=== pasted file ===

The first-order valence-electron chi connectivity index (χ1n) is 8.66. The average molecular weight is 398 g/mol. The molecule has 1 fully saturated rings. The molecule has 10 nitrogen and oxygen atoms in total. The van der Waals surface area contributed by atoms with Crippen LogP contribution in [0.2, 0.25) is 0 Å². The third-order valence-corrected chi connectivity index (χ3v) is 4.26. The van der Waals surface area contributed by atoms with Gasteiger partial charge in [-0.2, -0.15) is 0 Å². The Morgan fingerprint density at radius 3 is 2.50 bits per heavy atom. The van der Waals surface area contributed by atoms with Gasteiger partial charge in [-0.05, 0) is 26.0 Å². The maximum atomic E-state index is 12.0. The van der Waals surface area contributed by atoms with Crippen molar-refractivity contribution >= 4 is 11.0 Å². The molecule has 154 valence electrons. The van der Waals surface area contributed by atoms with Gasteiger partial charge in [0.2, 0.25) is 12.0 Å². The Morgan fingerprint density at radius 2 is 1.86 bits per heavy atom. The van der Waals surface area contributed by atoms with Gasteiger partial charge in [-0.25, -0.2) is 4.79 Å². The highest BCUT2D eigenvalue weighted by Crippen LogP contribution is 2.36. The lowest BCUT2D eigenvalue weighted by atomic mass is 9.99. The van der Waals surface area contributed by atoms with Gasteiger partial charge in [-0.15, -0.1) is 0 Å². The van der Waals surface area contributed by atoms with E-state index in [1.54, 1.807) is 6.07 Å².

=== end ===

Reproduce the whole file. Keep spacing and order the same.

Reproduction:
The first-order valence-electron chi connectivity index (χ1n) is 8.66. The average molecular weight is 398 g/mol. The molecule has 1 fully saturated rings. The molecule has 10 nitrogen and oxygen atoms in total. The van der Waals surface area contributed by atoms with Crippen LogP contribution in [0.2, 0.25) is 0 Å². The third-order valence-corrected chi connectivity index (χ3v) is 4.26. The van der Waals surface area contributed by atoms with Gasteiger partial charge in [-0.2, -0.15) is 0 Å². The Morgan fingerprint density at radius 3 is 2.50 bits per heavy atom. The van der Waals surface area contributed by atoms with Gasteiger partial charge in [-0.05, 0) is 26.0 Å². The maximum atomic E-state index is 12.0. The van der Waals surface area contributed by atoms with Crippen molar-refractivity contribution >= 4 is 11.0 Å². The molecule has 154 valence electrons. The van der Waals surface area contributed by atoms with Gasteiger partial charge in [0.2, 0.25) is 12.0 Å². The Morgan fingerprint density at radius 2 is 1.86 bits per heavy atom. The van der Waals surface area contributed by atoms with Gasteiger partial charge in [-0.25, -0.2) is 4.79 Å². The highest BCUT2D eigenvalue weighted by Crippen LogP contribution is 2.36. The lowest BCUT2D eigenvalue weighted by atomic mass is 9.99. The van der Waals surface area contributed by atoms with Gasteiger partial charge in [-0.15, -0.1) is 0 Å². The van der Waals surface area contributed by atoms with E-state index in [1.54, 1.807) is 6.07 Å².